In the 1980s, Erik Sandberg-Diment was a household name in Silicon Valley.
He had what was at the time a radical gig at The New York Times, or any other mainstream publication for that matter. He was a software and technology columnist, and wrote weekly reviews and reflections about the burgeoning personal computing industry. It was an era when terms like “pixels,” “megabytes,” and “floppy disks” earned painstaking explanations, and printers came with sound shields because they were so noisy.
In the medieval period, empires battled and colluded with each other in the quest for land. The resulting system, in which nations became the main actors on the global stage, is perhaps the one most of us know best. But it’s changing.
We’re now moving toward a new era where insular, political boundaries are no longer as relevant. More and more people are identifying as “global citizens,” and that’s because we’re all more connected than we’ve ever been before. As a result, a “systems change” is taking place in the world today in which cities—not nations—are the key global players, argues Parag Khanna in his new book, Connectography: Mapping the Future of the Global Civilization. In it, Khanna, who is a global strategist and world traveler, writes:
A beautiful church.
Minivan’s (!) greeted visitors to BMW’s Welt (Munich) on a somewhat chilly May (2015) day. The aesthetics, cars and vibe were worth the S-Bahn to U3 journey.
Enjoy the images.
BMW Welt visitor information.
BMW’s minivan, or “2 series active tourer”.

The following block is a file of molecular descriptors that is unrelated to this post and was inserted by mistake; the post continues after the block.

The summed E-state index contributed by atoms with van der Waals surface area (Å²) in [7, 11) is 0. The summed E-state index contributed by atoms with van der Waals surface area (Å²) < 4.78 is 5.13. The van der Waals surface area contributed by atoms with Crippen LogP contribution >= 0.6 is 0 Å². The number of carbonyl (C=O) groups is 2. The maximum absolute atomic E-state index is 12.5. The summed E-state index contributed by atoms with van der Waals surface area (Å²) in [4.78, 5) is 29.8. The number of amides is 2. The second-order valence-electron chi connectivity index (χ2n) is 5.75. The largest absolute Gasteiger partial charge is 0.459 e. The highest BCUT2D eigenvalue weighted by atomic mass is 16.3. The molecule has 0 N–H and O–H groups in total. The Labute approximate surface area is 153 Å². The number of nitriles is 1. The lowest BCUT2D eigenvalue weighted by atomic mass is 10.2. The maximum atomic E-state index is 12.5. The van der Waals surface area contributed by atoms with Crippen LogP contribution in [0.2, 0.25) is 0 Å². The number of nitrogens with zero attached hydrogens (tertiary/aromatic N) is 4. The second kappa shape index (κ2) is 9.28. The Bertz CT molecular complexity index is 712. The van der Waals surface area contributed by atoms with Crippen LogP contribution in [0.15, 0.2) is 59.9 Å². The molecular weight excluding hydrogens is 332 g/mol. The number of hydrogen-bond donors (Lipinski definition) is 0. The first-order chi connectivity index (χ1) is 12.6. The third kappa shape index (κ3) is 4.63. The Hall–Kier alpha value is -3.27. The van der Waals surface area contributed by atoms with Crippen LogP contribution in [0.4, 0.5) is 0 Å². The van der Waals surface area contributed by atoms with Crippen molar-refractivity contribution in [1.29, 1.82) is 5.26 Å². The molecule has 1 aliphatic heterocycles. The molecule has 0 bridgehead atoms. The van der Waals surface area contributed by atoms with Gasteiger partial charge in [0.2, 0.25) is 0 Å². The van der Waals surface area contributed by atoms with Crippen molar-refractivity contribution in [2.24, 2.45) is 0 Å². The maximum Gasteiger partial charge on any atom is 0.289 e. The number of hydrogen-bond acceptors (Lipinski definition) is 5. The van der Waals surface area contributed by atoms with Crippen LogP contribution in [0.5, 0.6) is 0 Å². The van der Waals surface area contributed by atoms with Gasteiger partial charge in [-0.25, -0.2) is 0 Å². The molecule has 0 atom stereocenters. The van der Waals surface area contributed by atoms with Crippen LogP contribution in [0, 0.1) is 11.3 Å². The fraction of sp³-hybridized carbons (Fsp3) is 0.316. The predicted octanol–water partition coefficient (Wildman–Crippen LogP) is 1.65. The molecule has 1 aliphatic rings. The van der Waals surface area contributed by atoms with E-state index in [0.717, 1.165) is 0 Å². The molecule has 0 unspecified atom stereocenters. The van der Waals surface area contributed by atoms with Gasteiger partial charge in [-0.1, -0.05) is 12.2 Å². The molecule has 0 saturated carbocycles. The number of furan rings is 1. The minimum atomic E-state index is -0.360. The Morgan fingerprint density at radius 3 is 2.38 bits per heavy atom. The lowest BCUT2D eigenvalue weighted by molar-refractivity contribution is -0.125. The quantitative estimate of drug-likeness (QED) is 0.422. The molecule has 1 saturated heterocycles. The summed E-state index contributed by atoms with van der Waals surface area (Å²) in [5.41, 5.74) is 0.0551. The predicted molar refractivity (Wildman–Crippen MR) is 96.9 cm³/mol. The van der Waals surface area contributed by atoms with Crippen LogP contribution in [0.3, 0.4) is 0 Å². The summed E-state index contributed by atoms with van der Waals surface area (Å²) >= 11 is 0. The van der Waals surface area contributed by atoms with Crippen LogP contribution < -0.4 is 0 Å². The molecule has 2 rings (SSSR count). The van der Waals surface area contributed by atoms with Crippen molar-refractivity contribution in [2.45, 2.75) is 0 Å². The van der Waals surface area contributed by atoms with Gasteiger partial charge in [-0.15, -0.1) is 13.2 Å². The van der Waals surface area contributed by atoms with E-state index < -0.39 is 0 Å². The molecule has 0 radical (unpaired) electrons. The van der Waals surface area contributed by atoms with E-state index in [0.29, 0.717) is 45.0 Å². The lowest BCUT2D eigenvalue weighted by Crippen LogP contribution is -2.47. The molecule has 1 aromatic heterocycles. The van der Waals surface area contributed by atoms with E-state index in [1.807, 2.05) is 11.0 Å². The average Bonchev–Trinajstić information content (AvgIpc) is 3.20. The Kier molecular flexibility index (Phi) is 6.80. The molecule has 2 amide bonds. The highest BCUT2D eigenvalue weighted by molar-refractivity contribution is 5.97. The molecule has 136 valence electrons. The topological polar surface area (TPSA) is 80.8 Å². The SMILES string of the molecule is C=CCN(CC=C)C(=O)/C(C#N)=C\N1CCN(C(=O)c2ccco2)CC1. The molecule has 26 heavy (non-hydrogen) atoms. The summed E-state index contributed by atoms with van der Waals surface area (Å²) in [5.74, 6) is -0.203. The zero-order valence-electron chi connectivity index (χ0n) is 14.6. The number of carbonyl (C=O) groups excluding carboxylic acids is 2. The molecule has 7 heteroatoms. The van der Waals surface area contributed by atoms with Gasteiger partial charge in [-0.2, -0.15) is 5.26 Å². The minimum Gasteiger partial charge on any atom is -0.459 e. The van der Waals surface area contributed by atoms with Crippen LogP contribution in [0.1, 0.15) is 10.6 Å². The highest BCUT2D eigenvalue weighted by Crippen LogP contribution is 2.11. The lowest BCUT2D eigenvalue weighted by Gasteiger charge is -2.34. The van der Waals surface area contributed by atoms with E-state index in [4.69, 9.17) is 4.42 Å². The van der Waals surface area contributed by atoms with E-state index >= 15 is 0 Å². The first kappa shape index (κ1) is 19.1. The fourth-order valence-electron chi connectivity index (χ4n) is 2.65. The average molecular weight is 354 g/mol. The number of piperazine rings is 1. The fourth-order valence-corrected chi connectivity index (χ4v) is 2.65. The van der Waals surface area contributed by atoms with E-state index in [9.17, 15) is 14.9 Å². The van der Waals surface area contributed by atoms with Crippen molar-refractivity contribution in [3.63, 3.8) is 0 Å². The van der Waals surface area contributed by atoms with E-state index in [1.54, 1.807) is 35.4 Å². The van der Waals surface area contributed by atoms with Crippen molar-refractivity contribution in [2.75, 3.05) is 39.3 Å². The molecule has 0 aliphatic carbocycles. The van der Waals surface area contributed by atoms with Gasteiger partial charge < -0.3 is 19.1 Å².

One morning last month a man sat down at his computer and ordered $4,000 worth of pencils designed to look like John Steinbeck’s favorite, the Blackwing 24.
“It’s probably the most iconic pencil ever made in America,” says Caroline Weaver, whose shop on New York’s Lower East Side, C.W. Pencil Enterprise, took the order of 1,920 pencils. C.W. carries more than 200 types of pencils, including the Blackwing (also favored by Walt Disney), as well as a dozen erasers and sharpeners, and zero mechanicals.
Over the last few years solar PV has got cheap. Cheap enough to start impacting some commodity energy markets today. Cheap enough that with continued progress, but no breakthroughs, it might alter the global outlook for energy supply within a decade.
I have long been skeptical of solar hype. In 2008 we did an expert judgment exercise suggesting only even odds of getting to module prices of 0.3 $/W in 2030. In 2011 we did some analysis showing how the power-law learning curve for modules appeared to be flattening. That analysis was done at the end of a decade that saw big increases in installed capacity, with little corresponding change in module prices. The solar market was driven by incentives, like tax credits and feed-in tariffs that drove rooftop solar seem systems which are (arguably) little more than green bling for the wealthy. I worried that deployment incentives (global total amounting to many hundreds of billions of dollars over the past decade) would simply lock in the current technologies and do little to drive the breakthroughs that were needed to get solar cheap enough to compete for commodity power.
O’Brien and Case were the featured guests at a chamber event today. I provided a bit of history on AOL to the younger guests….
A nearby friend wondered why O’Brien did not run for President. Case seems to be a man blessed with the gift of persistence.
Turning right or left, I never know where one encounters the presence of God.
Just a few days ago, while picking up a few items at a delightful deli, a spry and stylish woman hugged the nearby proprietor and said “I keep praying to God that it is time to take me, so that I can be with my husband”. “I am now 90″. (didn’t look it).
“My daughter recently put together a surprise birthday party. Grandchildren and neighbors were all in the know.” “It was so much fun. It was a blessing. But, I miss my husband.”
Amidst bunny destruction, one tulip somehow persevered.